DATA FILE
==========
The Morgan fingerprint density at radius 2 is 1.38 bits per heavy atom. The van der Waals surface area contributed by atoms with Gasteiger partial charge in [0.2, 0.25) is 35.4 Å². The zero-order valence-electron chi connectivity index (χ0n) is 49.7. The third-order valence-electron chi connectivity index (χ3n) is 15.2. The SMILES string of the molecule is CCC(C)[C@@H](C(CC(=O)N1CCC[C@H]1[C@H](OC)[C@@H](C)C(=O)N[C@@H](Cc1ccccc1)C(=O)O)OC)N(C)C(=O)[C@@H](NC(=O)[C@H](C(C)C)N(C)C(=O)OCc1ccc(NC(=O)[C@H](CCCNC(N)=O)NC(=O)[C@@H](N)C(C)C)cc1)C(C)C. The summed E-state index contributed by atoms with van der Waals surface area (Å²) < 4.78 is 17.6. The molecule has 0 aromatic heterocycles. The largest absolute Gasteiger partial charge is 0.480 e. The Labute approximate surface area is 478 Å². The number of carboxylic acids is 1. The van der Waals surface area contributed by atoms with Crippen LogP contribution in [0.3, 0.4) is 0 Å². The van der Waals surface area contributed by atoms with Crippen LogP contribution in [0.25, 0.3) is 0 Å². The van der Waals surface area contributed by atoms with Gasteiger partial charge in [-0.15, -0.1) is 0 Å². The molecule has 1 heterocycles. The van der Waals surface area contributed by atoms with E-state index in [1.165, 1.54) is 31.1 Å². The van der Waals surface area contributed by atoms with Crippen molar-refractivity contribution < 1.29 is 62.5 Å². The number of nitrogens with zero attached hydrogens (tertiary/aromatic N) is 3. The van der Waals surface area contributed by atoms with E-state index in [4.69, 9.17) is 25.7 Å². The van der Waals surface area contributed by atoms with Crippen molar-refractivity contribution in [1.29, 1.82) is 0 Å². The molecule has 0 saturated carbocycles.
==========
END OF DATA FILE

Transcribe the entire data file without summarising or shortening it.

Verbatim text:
The Morgan fingerprint density at radius 2 is 1.38 bits per heavy atom. The van der Waals surface area contributed by atoms with Gasteiger partial charge in [0.2, 0.25) is 35.4 Å². The zero-order valence-electron chi connectivity index (χ0n) is 49.7. The third-order valence-electron chi connectivity index (χ3n) is 15.2. The SMILES string of the molecule is CCC(C)[C@@H](C(CC(=O)N1CCC[C@H]1[C@H](OC)[C@@H](C)C(=O)N[C@@H](Cc1ccccc1)C(=O)O)OC)N(C)C(=O)[C@@H](NC(=O)[C@H](C(C)C)N(C)C(=O)OCc1ccc(NC(=O)[C@H](CCCNC(N)=O)NC(=O)[C@@H](N)C(C)C)cc1)C(C)C. The summed E-state index contributed by atoms with van der Waals surface area (Å²) < 4.78 is 17.6. The molecule has 0 aromatic heterocycles. The largest absolute Gasteiger partial charge is 0.480 e. The Labute approximate surface area is 478 Å². The number of carboxylic acids is 1. The van der Waals surface area contributed by atoms with Crippen LogP contribution in [0.3, 0.4) is 0 Å². The van der Waals surface area contributed by atoms with Crippen LogP contribution in [0.25, 0.3) is 0 Å². The van der Waals surface area contributed by atoms with Gasteiger partial charge in [-0.15, -0.1) is 0 Å². The molecule has 1 heterocycles. The van der Waals surface area contributed by atoms with E-state index in [1.165, 1.54) is 31.1 Å². The van der Waals surface area contributed by atoms with Crippen molar-refractivity contribution < 1.29 is 62.5 Å². The number of nitrogens with zero attached hydrogens (tertiary/aromatic N) is 3. The van der Waals surface area contributed by atoms with E-state index in [4.69, 9.17) is 25.7 Å². The van der Waals surface area contributed by atoms with Crippen molar-refractivity contribution in [1.29, 1.82) is 0 Å². The molecule has 0 saturated carbocycles.